Sound — 9
Steven Wilson has historically been the musician version of that car that your weird uncle has been driving since 1984; a bit kooky at times, long in the (musical) tooth, but 100% reliable in delivering you where you want to go. With Porcupine Tree still on a frustrating hiatus, Stevey-prog has been busy at work short off the release of "Hand. Cannot. Erase." just under a year ago. Much of the material here originated as extra stuff that didn't quite make it onto his last two records. With "4 1/2" he brings us a 37-minute album which for poor-as-dirt grad students with no time is a useful object for which to provide a review. In fact, it's short enough that I am completely unashamed of a track-by-track rundown of Stevey-prog's Damnation- and Riverside-invoked work.
Lyrics — 8
"My Book of Regrets" - I want to hate that the low-E string sounds so out of tune at times due to tonal oscillation but, as the unintending master of that anomaly, I shall refrain from comment. Stevey-prog frequently plans his albums almost like a baseball line-up with the first track being an all around solid player deficient in no areas of skill. "My Book of Regrets" contains a solid amount of variety but isn't so catchy as to steal the show from the get-go.
"Year of the Plague" - Wow. Few challengers for the title of "best summer sadness song" would field a better showing than "Year of the Plague." Beautiful orchestral/acoustic piece with advanced chordal arrangements. Really brings out the memories of that relationship you screwed up back when you were and idiot who knew everything.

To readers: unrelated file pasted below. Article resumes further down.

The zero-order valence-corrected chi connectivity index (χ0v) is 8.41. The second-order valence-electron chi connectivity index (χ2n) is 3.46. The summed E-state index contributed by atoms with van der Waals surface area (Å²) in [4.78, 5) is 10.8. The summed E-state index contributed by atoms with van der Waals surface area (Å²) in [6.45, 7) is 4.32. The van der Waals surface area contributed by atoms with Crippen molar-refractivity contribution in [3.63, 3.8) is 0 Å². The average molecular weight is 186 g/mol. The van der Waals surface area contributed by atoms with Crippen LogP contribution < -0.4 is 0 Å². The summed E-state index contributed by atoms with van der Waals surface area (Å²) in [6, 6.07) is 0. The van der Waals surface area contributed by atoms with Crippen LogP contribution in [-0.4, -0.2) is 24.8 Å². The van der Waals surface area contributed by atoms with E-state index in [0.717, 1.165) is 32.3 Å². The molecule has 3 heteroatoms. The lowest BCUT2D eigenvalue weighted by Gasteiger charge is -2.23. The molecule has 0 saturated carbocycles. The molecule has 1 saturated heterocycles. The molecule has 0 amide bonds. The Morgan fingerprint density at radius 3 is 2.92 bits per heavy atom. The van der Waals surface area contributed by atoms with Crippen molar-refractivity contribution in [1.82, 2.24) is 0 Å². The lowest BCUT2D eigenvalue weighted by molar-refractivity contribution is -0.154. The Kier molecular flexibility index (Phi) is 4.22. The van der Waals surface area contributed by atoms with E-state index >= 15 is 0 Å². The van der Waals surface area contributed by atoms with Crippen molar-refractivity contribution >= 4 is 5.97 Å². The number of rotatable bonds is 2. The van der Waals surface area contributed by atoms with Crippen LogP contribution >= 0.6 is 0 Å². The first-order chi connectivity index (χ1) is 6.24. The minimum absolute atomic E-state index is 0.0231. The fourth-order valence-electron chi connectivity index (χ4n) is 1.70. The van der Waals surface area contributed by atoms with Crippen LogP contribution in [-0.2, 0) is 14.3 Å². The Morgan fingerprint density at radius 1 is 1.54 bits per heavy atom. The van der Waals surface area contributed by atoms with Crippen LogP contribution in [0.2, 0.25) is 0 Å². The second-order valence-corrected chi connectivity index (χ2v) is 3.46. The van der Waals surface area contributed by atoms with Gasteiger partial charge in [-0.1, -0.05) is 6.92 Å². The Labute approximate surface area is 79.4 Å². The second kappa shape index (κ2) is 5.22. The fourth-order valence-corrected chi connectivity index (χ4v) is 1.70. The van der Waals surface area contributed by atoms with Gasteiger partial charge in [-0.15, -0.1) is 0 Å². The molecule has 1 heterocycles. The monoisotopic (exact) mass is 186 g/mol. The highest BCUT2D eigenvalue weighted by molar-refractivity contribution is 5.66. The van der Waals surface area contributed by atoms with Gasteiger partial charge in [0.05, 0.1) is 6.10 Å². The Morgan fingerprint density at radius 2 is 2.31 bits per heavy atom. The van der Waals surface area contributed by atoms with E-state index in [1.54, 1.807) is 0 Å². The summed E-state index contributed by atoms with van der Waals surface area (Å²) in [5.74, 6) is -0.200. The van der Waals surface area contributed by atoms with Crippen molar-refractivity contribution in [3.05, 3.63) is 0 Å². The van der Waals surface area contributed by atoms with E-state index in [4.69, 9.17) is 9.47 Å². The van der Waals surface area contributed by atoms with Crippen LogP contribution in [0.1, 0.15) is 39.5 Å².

"Happiness III" - Definitely going to get radio play on my show at University. Certainly the most accessible song on the album, which of course for Stevey-prog means 27 borrowed chords, 43 modal shifts, and, actually, zero bars of 13/16 time. But the title lies not, super upbeat and a well-placed (and somewhat rare) happy song.
"Sunday Rain Sets In" - Kind of a bizarre instrumental track here. Begins kind of in the manner in which "Year of the Plague" left off and finishes with a quixotic arrangement of imbroglioic sounds resulting in what comes across as a long segue into "Vermillioncore." I would be curious to know what other stuff he loft off the album, but this song kept "4 1/2" from simply being released as an EP.
"Vermillioncore" - While the transition from the oddly-ended "Sunday Rain Sets In" to this piece is about as smooth as driving from one rocky road onto another, "Vermillioncore" will undoubtedly please long-time Porcupine Tree fans as the upbeat passages invoke memories of Fear of a Blank Planet while the riffs themselves hearken to "In Absentia" and "Deadwing." Definitely going to create a tab for this one.
"Don't Hate Me" - Speaking of Porcupine Tree, the first album of theirs I ever purchased contains the original version of this song. However, this rendering of "Don't Hate Me" features Ninet Tayeb on chorus vocals! Famous for her highly built-up profile in Israel, Tayeb's contribution to the recording is highly evocative of how Lee Douglas performs with Anathema.
Overall Impression — 9
If Stevey-prog is beginning to get into the perennial habit of intermittent releases like this, bring 'em on. Although, dropping $15 on what is essentially a long EP and in between album clearly now labels Kscope as the financially hipster record company of the century, seeing as the digital is only $7. All the same, in spite of its ridiculously short length, "4 1/2" is an indication that Stevey-prog isn't running out of ideas yet, and we should look ahead with subdued fan-girl anticipation for the next release. Assuming you are a real music collector, "4 1/2" certainly deserves a spot on your shelf.